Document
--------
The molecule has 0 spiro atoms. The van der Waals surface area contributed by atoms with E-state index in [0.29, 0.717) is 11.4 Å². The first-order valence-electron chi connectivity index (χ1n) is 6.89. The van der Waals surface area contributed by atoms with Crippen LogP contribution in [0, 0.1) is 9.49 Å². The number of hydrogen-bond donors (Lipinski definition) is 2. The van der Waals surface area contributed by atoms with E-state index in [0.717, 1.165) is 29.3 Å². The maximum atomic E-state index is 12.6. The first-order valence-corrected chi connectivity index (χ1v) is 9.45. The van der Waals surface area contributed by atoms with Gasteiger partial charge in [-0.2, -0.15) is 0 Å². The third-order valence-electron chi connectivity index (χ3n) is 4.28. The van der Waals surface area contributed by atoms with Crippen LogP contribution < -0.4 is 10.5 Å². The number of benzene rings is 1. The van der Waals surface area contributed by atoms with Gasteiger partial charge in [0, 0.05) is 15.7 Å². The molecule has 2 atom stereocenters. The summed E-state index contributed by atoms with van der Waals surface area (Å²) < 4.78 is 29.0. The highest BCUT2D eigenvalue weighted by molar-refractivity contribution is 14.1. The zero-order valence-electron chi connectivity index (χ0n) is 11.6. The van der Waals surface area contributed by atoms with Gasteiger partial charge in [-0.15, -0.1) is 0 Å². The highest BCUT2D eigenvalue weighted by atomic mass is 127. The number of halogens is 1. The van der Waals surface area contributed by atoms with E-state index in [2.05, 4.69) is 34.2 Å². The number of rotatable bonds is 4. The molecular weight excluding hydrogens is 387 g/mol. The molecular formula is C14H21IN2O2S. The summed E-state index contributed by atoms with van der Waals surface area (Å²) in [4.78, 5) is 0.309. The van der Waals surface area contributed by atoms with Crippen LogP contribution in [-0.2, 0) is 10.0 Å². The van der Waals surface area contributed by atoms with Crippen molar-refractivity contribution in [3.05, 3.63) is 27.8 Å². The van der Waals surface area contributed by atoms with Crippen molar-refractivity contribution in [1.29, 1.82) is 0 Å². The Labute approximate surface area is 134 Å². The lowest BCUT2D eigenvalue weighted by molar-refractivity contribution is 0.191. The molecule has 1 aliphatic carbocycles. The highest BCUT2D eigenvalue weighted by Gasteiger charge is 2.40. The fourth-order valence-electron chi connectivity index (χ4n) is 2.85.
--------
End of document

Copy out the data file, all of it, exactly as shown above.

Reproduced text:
The molecule has 0 spiro atoms. The van der Waals surface area contributed by atoms with E-state index in [0.29, 0.717) is 11.4 Å². The first-order valence-electron chi connectivity index (χ1n) is 6.89. The van der Waals surface area contributed by atoms with Crippen LogP contribution in [0, 0.1) is 9.49 Å². The number of hydrogen-bond donors (Lipinski definition) is 2. The van der Waals surface area contributed by atoms with E-state index in [0.717, 1.165) is 29.3 Å². The maximum atomic E-state index is 12.6. The first-order valence-corrected chi connectivity index (χ1v) is 9.45. The van der Waals surface area contributed by atoms with Gasteiger partial charge in [-0.2, -0.15) is 0 Å². The third-order valence-electron chi connectivity index (χ3n) is 4.28. The van der Waals surface area contributed by atoms with Crippen LogP contribution < -0.4 is 10.5 Å². The number of benzene rings is 1. The van der Waals surface area contributed by atoms with Gasteiger partial charge in [0, 0.05) is 15.7 Å². The molecule has 2 atom stereocenters. The summed E-state index contributed by atoms with van der Waals surface area (Å²) < 4.78 is 29.0. The highest BCUT2D eigenvalue weighted by molar-refractivity contribution is 14.1. The zero-order valence-electron chi connectivity index (χ0n) is 11.6. The van der Waals surface area contributed by atoms with Gasteiger partial charge in [-0.15, -0.1) is 0 Å². The highest BCUT2D eigenvalue weighted by atomic mass is 127. The number of halogens is 1. The van der Waals surface area contributed by atoms with E-state index in [2.05, 4.69) is 34.2 Å². The number of rotatable bonds is 4. The molecular weight excluding hydrogens is 387 g/mol. The molecular formula is C14H21IN2O2S. The summed E-state index contributed by atoms with van der Waals surface area (Å²) in [4.78, 5) is 0.309. The van der Waals surface area contributed by atoms with Crippen LogP contribution in [-0.2, 0) is 10.0 Å². The van der Waals surface area contributed by atoms with Crippen molar-refractivity contribution in [3.05, 3.63) is 27.8 Å². The van der Waals surface area contributed by atoms with Crippen molar-refractivity contribution in [1.29, 1.82) is 0 Å². The Labute approximate surface area is 134 Å². The lowest BCUT2D eigenvalue weighted by molar-refractivity contribution is 0.191. The molecule has 1 aliphatic carbocycles. The highest BCUT2D eigenvalue weighted by Gasteiger charge is 2.40. The fourth-order valence-electron chi connectivity index (χ4n) is 2.85.